Waymo Takes Over the World

Clearly the frontrunner in the driverless car race, Waymo has test drove more than 2 million miles since February 2018.  Waymo’s Chief Business Development Officer Shaun Steward announced on June 5 that the company’s fleet of autonomous vehicles would reach 7 million miles by the weekend.

Currently, Waymo is the only company with a fleet of fully self-driving cars on public roads. No one is sitting in the driver seats in these cars either. The Alphabet subsidiary has not been shy about their plans to launch the world’s first self-driving rideshare in Phoenix, Arizona later in 2018.

And Waymo doesn’t just want to conquer the US.

On June, during the annual Automotive News Europe Congress, Waymo CEO John Krafcik told participants in Turin, Italy that Waymo aims to expand to Europe, potentially offering a mobility service with a fully driverless car fleet in cooperation with a local partner. He added that his company would need to take a different approach on the continent due to key differences in the regulatory and policy environments. He added, “There’s an opportunity for us at Waymo to experiment here in Europe, with different product forms, with different products and maybe even with different go-to-market strategies.”

Waymo already has two prominent European partners.

One of their biggest partners is Fiat Chrysler Automobiles (FCA) which will be providing Waymo with one of the largest fleet orders ever recorded. In January, Waymo ordered thousands of Chrysler Pacifica Hybrid minivans for Waymo’s driverless rideshare fleet. The company has just ordered 62,000 more with delivery expected to begin in late 2018. The two companies have also announced the beginning of discussions regarding the use of Waymo self-driving technology in perhaps a FCA manufactured vehicle for retail consumers.

Also, Waymo is working with Jaguar to embed its software in the fully-electric Jaguar I-Pace model. I-Pace models which will eventually be the branded driverless robotaxi fleet for the Phoenix and the San Francisco Bay Area in California.

Up until now, most of the driverless testing has been in Arizona. For the testing phase, the company selected 400 passengers (out of 20,000 whom applied) that ranged in age from 9 to 69 and who were deliberately chosen to represent a wide variety of future riders. Through their experiences, Waymo has learned a number of things that might be useful when it does show up as a driverless rideshare.

·   Learned they needed to do a better job of picking up passengers at the correct door of stores so that riders would not have to carry packages too far.
·   On narrow streets, Waymo learned that passengers would rather cross the road to reach the car instead of the car going past the passenger, then turning around and coming back to pick up on the correct side.
·   The company had to learn how to accommodate passengers with service animals.
·   And they learned the best way to waken a sleeping passenger is with a little chime sound.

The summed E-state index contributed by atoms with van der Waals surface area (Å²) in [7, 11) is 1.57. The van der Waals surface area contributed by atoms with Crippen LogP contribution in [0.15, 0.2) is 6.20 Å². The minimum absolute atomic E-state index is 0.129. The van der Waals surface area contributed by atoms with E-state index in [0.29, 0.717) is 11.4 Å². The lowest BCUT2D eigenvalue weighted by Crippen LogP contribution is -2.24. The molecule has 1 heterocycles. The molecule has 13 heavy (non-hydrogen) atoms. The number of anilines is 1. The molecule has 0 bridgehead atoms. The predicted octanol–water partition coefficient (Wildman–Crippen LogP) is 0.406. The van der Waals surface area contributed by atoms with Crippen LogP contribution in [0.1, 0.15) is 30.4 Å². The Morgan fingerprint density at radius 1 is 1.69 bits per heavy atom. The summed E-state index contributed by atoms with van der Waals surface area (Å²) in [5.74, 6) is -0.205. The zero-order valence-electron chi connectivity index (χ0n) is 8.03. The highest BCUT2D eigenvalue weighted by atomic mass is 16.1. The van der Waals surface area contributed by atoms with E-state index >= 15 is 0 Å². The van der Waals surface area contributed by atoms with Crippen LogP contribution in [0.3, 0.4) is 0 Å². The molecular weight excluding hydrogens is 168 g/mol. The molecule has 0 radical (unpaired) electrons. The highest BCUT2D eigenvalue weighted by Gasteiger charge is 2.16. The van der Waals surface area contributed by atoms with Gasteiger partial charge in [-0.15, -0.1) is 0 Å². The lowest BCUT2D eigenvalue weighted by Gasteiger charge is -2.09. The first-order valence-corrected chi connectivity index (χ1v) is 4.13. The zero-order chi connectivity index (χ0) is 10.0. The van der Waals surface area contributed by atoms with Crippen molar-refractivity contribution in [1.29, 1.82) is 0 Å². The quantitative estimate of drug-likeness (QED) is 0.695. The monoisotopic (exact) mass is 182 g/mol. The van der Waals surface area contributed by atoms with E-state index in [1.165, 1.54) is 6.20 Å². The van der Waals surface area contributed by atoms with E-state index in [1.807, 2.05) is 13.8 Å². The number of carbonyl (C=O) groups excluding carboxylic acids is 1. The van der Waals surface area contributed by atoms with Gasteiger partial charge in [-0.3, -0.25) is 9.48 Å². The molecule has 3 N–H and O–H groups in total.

Soon, testing could begin in California as well. IEEE Spectrum reported in May that Waymo had been one of the first companies to apply to the DMV to test on public roads. According to the application obtained by IEEE Spectrum, Waymo plans to test 52 fully driverless vehicles, all Chrysler Pacific Hybrid minivans. The testing area would only be in an intensely mapped geofenced area of 50 square miles near its Mountain View headquarters.

On the application, Waymo indicated that their vehicles can handle most roads and parking lots, fog, light rain, night-time conditions and up to 65 mph speed limit. Their cars would seek ‘minimal risk conditions’ (which means stopping in or by the side of the road) if they encountered heavy rain, snow, ice, flooded roads, or off-road terrain.

For safety reasons, neither the remote operators nor passengers would be able to take control of the vehicle since the vehicle handles at the entire dynamic driving task at SAE Level 4 (5 is the highest).

Two teams monitor each car in service. Fleet Response Specialists possess valid driver’s licenses and using a virtual tool, the team is responsible for monitoring the status of the vehicle in real-time. The second team, Rider Support, provides any and all customer service.

No other company can touch Waymo currently and the company certainly has the early lead in this race to driverless. Intel predicted a year ago that self-driving vehicles would generate $800 billion per year in revenue by 2030.  How much of that will be going to Waymo?

It seems Waymo is the unflashy turtle in the race who will find the finish line just fine.

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One Response to “Waymo Takes Over the World”

  1. Ron says:

    Horse Hockey.

    Millions of miles in sunny and otherwise favorable conditions like Phoenix means nothing.

    How many miles in driving snow/rain/sleet, and hail? How well do they deal with standing water in the roadway? Black ice?

    How many miles in chaotic city streets in poor weather?

    How many miles off-road?

    How many miles in underground parking garages and other places where cell signal is non-existent? How many miles on poorly marked roads? Construction zones?

    How many miles in such places where humans do fine but driverless cars have failed repeatedly?

    I’m waiting…